Sunday, May 6th was Mother’s Day. One of the movements that has drawn my attention and respect is the movement to bail out poor Black mothers from jail, where they stay for weeks, months or longer simply because they cannot make pay the cash bail set for them. This year was the third year that “Black Mama’s Bail Out Day” took place, occurring as a week of events to draw public attention to this injustice. Importantly, activists use a broader definition of “mother” which moves away from the bio-normative concept of care-giving. According to Arissa Hall, project director of National Bail Out collective:
We’re talking about more than just birth mothers: caregivers, queer mamas, and the people responsible for taking care of our families and communities.
Keeping over 500,000 of the caregivers in White, middle- and upper-class communities in jail would be unthinkable. Yet in the case of Black communities, particularly those who are poor, this appears inevitable under the rubric of infectious late-stage capitalism (which is also a racial[ized] capitalism), where Brown and Black bodies are regulated, violated, and consumed.
In a Democracy Now! interview with Mary Hooks, co-director of Southerners On New Ground (SONG), Amy Goodman asked Hooks about the contributions that wealthy donors, including celebrities like Kim Kardashian, make to activist projects like Black Mama’s Bail Out Day. Hooks rightly refocused the lens on the work of longtime committed contributors at the local level, but gave a nod to Kardashian:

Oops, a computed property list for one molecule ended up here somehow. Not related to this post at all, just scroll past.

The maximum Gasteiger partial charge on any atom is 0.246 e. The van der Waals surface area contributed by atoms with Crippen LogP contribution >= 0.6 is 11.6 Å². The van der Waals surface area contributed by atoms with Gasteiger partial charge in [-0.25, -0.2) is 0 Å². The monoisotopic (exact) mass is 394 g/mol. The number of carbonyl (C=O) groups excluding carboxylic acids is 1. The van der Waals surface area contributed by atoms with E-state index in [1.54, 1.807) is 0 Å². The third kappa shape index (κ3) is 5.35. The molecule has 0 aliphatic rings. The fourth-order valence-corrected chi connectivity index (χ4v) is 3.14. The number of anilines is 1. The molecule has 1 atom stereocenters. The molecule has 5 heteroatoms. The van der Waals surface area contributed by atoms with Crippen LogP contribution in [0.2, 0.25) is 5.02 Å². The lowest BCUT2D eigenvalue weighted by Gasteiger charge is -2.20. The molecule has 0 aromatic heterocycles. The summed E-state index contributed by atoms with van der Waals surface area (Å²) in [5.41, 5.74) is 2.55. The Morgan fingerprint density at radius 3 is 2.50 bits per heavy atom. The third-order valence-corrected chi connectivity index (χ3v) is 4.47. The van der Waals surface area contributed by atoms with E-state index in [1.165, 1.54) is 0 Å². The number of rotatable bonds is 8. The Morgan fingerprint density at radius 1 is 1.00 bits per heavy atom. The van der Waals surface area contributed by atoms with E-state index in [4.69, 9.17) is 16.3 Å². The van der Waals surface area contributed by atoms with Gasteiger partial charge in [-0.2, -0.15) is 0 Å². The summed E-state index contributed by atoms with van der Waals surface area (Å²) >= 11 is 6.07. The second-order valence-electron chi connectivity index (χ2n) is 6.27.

…[A] shoutout to Kim for continuing to cash in her white privilege to do what must be done for the sake of other folks’ liberation. Efforts like that should continue to happen, and we should see other entertainers and celebrities get up under grassroots movements and the work that’s being led by black women, queer and trans people to free our people.
This phrase, “cashing in on one’s privilege,” struck me as I reflected on my work in immigrant rights activism with New Sanctuary Coalition. Those of us who are U.S.-born have powerful advantages in this society. Our citizenship privilege is that of people who have the right to reside in a place without fear of being sent far away, the right to live without constant anxiety that our doors will be knocked down and our children dragged out in front of us, the right to labor protections, the right to speak out against injustices enacted against us.
We need to cash in on this privilege of citizenship, see the power that we have and advance against the forces of White supremacy and nationalist violence alongside our undocumented neighbors. Sure, you can catch me out on the contradiction between my critique of capitalism and my use of a market-y metaphor, but the point stands. Those of us with the power, the privilege, have to get the lead out.